From steaks to furniture, Hanjin Shipping collapse to raise freight costs

Thu Sep 8, 2016 8:10pm EDT
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By Karl Plume

CHICAGO (Reuters) - The collapse of Hanjin Shipping 117930.KS will boost the cost to U.S. businesses and consumers of a wide range of imported goods, from furniture and clothing to fresh fruit and frozen meat, according to federal agencies, shippers and retailers.

With Hanjin's future in doubt, carriers have announced they will hike container freight rates by as much as 50 percent beginning next month as retailers scramble to secure shipping ahead of the peak year-end holiday season, industry sources said.

United Parcel Service Inc UPS.N said on Thursday it is seeing a bump in demand for its freight services and is working with customers in Asia to shift goods from Hanjin containers to other ocean freight operators or air freight services. About $14 billion worth of cargo was stranded by the collapse of the seventh largest container carrier in the world.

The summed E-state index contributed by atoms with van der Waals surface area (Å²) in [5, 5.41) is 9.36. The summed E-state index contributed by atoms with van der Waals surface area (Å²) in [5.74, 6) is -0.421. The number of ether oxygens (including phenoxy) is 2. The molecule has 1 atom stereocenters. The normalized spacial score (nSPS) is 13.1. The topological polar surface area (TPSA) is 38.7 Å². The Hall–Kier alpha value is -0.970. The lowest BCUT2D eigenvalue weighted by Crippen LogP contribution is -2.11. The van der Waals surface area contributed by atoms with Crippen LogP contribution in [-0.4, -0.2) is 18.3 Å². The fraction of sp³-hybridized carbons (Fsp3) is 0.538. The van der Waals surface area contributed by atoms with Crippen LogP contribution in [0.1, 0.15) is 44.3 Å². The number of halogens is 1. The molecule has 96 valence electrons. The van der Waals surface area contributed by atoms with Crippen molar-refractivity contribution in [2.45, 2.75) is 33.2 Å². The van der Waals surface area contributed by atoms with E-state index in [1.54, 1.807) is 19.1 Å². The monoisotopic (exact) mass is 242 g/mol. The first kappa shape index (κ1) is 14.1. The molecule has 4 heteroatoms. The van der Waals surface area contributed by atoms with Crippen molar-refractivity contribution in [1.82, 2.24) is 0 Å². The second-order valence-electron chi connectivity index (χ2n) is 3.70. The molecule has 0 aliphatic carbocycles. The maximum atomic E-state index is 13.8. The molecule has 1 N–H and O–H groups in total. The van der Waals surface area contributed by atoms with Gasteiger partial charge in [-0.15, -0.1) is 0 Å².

"Right now, there is much more (freight) demand than there is supply. People are scrambling to find a carrier with space," said Peter Friedmann, executive director of the Agriculture Transportation Coalition shipping industry group.

"But the biggest challenge right now is for people with cargo on Hanjin ships," he said.

Cargo shippers have been forced to pay thousands of dollars in fees to terminal owners and truckers to reclaim their goods from Hanjin ships to prevent perishable foods from spoiling and to avoid losing sales because goods are not available when customers want them.

Hanjin would normally pay the fees for port usage and container handling as part of its freight services. With the South Korean shipper in receivership, it is unclear if shippers would recoup any added costs they pay out of pocket to retrieve their goods.

Singapore-based crop shipper Agrocorp International said that DP World, terminal operator at Port Metro Vancouver, last week held 24 containers, or 600 tonnes, of its Canadian lentils that were bound for India and Bangladesh, demanding a release fee of $450 per container.   Continued...

A man stands in front of shipping containers at the Hanjin Shipping container terminal at Incheon New Port in Incheon, South Korea, September 7, 2016.   REUTERS/Kim Hong-Ji